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Tricyclic Antidepressants

Last updated on November 22nd, 2021


tricyclic antidepressants entered the market in the 1960s after the Monoamine Oxidase Inhibitors but quickly lost their popularity when the selective serotonin reuptake inhibitors entered the market. Although tricyclic antidepressants are as effective as the selective serotonin reuptake inhibitors and serotonin/norepinephrine reuptake inhibitors in treating most forms of depression, they have the potential for cardiotoxicity from overdose and are associated with a wide array of side effects that make them less tolerable than the newer antidepressants. They have been largely replaced by newer agents.

Because of their side-effect profile, tricyclic antidepressants are no longer considered first-line treatment for major depression and are generally reserved for second-line treatment of patients whose disease is refractory to more than one drug from the other classes of antidepressants. Because tricyclic antidepressants cost much less than the selective serotonin reuptake inhibitors, they are sometimes used when cost is an issue — e.g., when patients would rather pay out-of-pocket than inform their insurance companies of a psychiatric diagnosis or when physicians must prescribe less expensive medications to save money on health plan drug expenditure.

Amitriptyline (Roche’s Laroxyl, AstraZeneca’s Elavil, generics), amoxapine (Wyeth’ s Asendin, generics), clomipramine (Novar-tis’s Anafranil, generics), desipramine (Sanofi-Aventis’s Norpramin, Novartis’s Pertofran, generics), doxepin (Roerig’s Sinequan, generics), imipramine (Novartis’s Tofranil, generics), nortriptyline (Novartis’s Pamelor, generics), protriptyline (Merck’s Concordin, generics), and trimipramine (Sanofi-Aventis’s Surmontil, generics) belong to this class. Because only minor differences exist between these tricyclic antidepressants, the following drug-specific discussion is limited to amitriptyline, the most widely prescribed TCA.

Tricyclic Antidepressants

Mechanism Of Action

Tricyclic antidepressants block the synaptic reuptake of serotonin and norepinephrine to varying degrees. They have little effect on dopamine and are potent blockers of muscarinic, histaminergic HI, and alpha-1-adrenergic receptors. Because tricyclic antidepressants block histaminergic receptors, they often cause long-term weight gain and sedation. Muscarinic-receptor blockade can cause anticholinergic effects such as dry mouth, constipation, blurred vision, urinary retention, and cognitive impairment; alpha-1-adrenergic blockade can lead to postural hypotension, reflex tachycardia, dizziness, and sexual dysfunction.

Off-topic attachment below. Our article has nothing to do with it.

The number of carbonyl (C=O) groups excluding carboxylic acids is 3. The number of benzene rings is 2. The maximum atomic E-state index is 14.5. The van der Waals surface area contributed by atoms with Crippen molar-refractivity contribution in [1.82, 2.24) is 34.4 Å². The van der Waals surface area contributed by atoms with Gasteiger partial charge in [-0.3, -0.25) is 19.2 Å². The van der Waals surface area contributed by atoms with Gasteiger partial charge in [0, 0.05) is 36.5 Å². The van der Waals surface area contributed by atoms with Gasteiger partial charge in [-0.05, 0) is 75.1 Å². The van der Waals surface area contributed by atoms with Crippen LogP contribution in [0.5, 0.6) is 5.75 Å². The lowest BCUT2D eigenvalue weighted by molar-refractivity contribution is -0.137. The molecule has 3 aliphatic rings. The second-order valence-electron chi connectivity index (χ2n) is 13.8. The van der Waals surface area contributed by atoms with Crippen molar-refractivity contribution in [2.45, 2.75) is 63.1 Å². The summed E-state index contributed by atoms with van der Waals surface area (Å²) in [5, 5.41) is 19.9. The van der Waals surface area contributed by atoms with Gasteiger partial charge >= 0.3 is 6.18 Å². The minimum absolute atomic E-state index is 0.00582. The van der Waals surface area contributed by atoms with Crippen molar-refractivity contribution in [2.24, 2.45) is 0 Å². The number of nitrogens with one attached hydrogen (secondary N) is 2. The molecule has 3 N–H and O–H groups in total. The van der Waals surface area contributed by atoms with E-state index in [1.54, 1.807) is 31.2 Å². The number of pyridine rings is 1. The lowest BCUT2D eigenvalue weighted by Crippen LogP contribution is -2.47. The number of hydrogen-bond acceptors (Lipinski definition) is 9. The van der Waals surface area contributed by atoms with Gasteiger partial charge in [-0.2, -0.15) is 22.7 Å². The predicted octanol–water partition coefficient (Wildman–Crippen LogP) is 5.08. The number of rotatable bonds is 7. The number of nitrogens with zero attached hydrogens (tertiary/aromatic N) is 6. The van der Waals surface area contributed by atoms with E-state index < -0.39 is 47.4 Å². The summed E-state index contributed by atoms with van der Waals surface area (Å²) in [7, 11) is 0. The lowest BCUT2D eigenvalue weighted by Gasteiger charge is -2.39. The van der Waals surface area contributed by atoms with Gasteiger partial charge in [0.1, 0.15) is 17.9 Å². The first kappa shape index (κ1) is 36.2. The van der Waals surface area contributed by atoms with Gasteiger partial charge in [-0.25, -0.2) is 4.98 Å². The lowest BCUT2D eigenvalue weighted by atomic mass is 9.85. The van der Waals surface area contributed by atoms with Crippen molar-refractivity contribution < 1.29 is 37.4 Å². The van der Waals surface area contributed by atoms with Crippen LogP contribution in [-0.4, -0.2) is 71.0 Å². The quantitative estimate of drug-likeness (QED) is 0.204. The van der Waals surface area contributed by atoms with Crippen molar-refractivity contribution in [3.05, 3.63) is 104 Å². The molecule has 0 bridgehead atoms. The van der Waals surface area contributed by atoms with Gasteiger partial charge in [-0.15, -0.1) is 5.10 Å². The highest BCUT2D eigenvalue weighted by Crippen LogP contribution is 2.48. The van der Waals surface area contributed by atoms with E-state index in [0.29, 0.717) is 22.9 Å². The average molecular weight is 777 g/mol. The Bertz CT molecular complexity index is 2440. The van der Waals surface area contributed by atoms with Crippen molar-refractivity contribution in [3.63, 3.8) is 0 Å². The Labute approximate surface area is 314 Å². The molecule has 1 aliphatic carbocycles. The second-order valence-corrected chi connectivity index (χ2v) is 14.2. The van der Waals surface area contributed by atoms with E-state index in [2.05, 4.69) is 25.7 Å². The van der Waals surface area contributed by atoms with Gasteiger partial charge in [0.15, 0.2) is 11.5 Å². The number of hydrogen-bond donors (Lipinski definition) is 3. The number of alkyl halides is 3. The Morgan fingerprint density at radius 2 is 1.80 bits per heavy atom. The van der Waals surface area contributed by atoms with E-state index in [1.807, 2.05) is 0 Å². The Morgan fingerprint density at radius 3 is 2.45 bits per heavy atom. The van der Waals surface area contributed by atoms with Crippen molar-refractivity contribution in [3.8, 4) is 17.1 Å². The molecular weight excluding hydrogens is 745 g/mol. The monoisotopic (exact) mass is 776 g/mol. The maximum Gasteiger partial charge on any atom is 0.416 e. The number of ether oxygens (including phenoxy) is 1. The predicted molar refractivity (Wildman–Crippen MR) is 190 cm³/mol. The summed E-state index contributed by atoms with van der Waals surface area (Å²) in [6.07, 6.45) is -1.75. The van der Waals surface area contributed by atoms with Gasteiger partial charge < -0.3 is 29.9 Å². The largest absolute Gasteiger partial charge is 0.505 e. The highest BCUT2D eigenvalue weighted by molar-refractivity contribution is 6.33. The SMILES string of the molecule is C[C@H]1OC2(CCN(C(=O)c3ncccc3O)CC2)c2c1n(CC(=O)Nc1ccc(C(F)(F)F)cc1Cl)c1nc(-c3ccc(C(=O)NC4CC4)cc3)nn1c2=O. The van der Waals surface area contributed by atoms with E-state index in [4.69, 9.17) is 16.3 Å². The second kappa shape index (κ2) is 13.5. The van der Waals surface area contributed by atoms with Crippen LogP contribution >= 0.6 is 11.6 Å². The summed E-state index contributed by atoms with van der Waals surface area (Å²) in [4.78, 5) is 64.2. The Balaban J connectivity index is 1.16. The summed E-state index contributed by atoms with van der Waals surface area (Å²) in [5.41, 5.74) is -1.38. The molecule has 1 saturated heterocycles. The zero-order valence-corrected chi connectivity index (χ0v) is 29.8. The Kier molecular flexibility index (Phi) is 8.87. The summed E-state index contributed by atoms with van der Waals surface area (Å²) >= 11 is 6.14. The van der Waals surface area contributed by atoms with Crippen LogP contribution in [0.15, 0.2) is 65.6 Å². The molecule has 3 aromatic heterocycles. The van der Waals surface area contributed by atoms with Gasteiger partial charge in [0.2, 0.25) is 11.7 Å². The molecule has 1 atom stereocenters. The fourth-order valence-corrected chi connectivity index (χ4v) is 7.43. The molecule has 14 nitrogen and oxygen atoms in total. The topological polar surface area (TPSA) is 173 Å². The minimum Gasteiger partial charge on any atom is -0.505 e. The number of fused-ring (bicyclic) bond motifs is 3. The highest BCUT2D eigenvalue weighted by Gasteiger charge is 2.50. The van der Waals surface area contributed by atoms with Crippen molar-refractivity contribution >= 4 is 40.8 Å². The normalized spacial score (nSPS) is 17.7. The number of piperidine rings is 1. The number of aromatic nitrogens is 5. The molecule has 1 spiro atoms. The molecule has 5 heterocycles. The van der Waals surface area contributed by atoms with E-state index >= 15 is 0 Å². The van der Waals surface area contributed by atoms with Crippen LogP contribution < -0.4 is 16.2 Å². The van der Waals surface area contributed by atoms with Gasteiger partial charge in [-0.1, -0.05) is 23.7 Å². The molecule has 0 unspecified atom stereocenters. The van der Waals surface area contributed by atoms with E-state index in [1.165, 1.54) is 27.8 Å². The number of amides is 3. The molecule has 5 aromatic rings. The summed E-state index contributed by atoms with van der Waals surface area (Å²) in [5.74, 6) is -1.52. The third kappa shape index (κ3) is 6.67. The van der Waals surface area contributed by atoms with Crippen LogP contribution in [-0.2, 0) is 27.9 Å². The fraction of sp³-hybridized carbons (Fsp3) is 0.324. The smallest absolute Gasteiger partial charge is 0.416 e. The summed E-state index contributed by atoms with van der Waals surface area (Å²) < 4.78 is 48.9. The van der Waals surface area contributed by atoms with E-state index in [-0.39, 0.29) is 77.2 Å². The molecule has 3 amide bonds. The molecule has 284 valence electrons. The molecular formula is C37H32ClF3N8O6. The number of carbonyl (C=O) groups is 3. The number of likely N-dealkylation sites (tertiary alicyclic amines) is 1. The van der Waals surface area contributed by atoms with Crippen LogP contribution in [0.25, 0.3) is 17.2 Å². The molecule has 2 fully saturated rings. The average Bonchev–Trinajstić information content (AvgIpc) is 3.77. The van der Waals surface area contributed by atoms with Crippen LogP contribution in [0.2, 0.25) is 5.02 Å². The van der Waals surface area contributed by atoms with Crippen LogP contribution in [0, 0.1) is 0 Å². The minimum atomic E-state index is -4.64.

Amitriptyline (Roche’s Laroxyl, AstraZeneca’s Elavil, generics) has been marketed for depression for more than four decades and is one of the most popular tricyclic antidepressants. Although physicians prescribe amitriptyline primarily for depression, the drug is occasionally used to treat painful conditions such as myalgia and migraine, sleep disorders, and anxiety.

Researchers believe that amitriptyline exerts its antidepressant effect via reuptake inhibition of serotonin and norepinephrine, which serves to prolong neuronal activity of these neuroamines. Like other tricyclic antidepressants, amitriptyline is associated with several side effects resulting from its activity at muscarinic, histaminergic HI, and alpha-1-adrenergic receptors, including somnolence, weight gain, dry mouth, and constipation, and like other serotonin reuptake inhibitors, it is associated with varying degrees of sexual dysfunction.

In clinical trials, amitriptyline has shown efficacy comparable to that of the newer antidepressants (e.g., selective serotonin reuptake inhibitors, serotonin/norepinephrine reuptake inhibitors). In fact, amitriptyline is still occasionally used as an active comparator in studies of newer antidepressants in major depression because of its well-established efficacy in this patient population. In a clinical trial, amitriptyline (50-150 mg/day) was compared with sertraline (50-200 mg/day) in patients with major depression (n = 392) for a period of eight weeks.

At study completion, mean changes in HAM-D-17 scores for amitriptyline, sertraline, and placebo were respectively  —  12.8 (mean baseline 22.1),  —  11.1 (mean baseline 21.5), and  —  8.8 (mean baseline 22.1), reflecting significant improvements with both drugs compared with placebo. Overall response rates were also significantly higher for the two drugs compared with placebo; using the criterion of a 50% reduction in baseline HAM-D total score, 53% of amitriptyline-treated patients, 55% of sertraline-treated patients, and 37% of placebo-treated patients were responders at week 8.

In the aforementioned study, as in most other studies comparing amitriptyline with the newer antidepressants, the efficacy of the two active drugs was comparable, but tolerability was worse for amitriptyline. In the Lydiard study, for example, the overall incidence of treatment-related side effects was significantly higher among amitriptyline recipients (72%) compared with sertraline (49%) and placebo (32%) recipients. Additionally, amitriptyline-treated patients dropped out of the study due to adverse events more frequently than did either sertraline- or placebo-treated patients (respective dropout rates were 15%, 4%, and 0%).

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